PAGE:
USA: They had to buy tickets for their own games

source: StadiumDB.com

USA: They had to buy tickets for their own games University of Akron is the talking point in many American media as their football team was ranked at the very bottom of NCAA Division I in terms of crowds. They actually buy their own tickets to artificially increase attendance.

Advertisement

American football isn’t a sport we cover regularly and college football was never among our main concerns. But we respectfully acknowledge this is where bulk of the world’s largest stadiums operate.

Yet today, instead of mentioning some of the 100,000+ stadia, we’ll focus on a recent controversy in the US: NCAA Division One’s least attractive stadium in terms of average turnout. Statistics for 2014 show that University of Akron drew the fewest fans across over 120 teams in Division I.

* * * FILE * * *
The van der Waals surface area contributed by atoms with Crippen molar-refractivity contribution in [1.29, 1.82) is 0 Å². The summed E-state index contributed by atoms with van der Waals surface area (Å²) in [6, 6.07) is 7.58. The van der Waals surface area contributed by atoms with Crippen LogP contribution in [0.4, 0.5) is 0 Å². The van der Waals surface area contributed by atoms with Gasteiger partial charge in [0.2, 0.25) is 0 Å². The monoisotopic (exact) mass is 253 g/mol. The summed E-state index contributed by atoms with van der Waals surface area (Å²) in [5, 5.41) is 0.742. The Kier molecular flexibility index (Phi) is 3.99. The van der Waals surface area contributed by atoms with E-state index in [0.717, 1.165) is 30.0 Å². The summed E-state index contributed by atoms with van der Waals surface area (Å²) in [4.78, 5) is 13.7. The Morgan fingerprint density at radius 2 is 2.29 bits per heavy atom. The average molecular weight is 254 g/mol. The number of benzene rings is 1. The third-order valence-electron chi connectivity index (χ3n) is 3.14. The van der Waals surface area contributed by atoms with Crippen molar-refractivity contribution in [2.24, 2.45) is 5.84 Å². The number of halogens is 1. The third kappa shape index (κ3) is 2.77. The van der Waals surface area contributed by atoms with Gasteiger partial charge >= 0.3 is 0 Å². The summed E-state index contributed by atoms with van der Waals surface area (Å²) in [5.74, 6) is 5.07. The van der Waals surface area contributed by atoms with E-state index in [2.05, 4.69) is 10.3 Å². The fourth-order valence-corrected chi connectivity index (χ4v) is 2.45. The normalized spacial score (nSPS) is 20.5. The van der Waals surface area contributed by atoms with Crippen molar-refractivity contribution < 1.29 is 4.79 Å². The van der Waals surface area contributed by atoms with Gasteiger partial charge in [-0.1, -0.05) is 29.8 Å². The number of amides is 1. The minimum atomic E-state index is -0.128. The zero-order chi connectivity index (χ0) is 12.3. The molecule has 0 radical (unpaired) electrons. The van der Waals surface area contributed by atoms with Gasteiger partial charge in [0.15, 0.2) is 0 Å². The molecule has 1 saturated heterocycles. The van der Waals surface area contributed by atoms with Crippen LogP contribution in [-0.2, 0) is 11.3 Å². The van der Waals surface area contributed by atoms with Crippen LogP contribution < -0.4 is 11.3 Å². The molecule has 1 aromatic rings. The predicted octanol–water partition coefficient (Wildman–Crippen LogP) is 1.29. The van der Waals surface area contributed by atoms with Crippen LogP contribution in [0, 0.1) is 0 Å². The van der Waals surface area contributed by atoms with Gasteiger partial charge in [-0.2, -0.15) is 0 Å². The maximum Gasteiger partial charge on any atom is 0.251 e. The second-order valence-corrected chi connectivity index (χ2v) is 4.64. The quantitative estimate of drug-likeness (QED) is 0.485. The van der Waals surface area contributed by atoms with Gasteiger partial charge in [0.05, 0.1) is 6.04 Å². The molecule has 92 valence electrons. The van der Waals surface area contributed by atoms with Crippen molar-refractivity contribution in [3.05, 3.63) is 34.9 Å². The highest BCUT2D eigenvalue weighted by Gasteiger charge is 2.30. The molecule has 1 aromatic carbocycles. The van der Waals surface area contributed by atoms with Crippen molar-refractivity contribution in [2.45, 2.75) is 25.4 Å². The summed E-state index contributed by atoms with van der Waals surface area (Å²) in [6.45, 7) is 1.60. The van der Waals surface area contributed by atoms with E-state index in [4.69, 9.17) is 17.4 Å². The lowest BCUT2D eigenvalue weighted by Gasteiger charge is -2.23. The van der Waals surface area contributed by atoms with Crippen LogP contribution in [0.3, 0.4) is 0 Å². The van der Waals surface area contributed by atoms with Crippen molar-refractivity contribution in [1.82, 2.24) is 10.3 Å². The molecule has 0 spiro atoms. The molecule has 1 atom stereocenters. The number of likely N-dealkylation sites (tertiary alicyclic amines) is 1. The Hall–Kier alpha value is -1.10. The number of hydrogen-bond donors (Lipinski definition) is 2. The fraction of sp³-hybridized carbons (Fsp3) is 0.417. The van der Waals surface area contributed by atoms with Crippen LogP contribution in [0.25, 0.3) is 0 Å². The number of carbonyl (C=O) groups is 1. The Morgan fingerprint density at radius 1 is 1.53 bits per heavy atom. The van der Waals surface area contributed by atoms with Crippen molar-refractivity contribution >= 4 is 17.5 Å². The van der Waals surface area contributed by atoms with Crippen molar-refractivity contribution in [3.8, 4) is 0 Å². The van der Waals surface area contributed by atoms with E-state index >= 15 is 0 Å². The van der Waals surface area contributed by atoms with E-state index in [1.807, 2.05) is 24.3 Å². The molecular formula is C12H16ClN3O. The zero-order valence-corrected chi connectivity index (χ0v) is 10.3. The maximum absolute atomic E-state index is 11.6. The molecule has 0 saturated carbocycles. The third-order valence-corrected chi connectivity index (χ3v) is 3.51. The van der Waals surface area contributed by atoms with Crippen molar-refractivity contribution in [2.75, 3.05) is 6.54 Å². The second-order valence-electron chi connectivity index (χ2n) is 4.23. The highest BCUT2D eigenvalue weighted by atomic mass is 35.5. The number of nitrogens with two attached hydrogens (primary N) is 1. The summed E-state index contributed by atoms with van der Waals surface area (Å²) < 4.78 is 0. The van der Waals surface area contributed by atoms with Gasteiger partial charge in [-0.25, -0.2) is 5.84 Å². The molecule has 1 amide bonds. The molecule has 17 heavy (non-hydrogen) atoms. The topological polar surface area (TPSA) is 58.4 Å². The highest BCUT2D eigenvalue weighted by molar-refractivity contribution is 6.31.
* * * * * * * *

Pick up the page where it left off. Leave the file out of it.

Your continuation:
InfoCision Stadium

Exact number don’t seem too bad with 9,169 people every game, but 55,019 throughout the season is really poor considering the university quite recently opened a new 30,000-capacity stadium. InfoCision Stadium had cost some $62 million and requires annual payment of $4.3 million annually to cover the price tag.

InfoCision Stadium

Not only the building doesn’t generate matchday revenue, it even forces Akron University to buy their own tickets! While it may sound insane if you live in Europe and have no idea about NCAA athletics, the NCAA actually demands for Division I teams to have average crowds of 15,000+ in order to stay in the division. So in 2013, for example, the University of Akron bought 56,710 tickets for their team’s games ($10 each) just to boost statistics.

In a recent interview president of the university Scott Scarborough admitted he wouldn’t have built that stadium if it was up to him. Scarborough took over when the building was already in use, but he suggested a more proportional venue would have been the right spending, this one is just too big.

Advertisement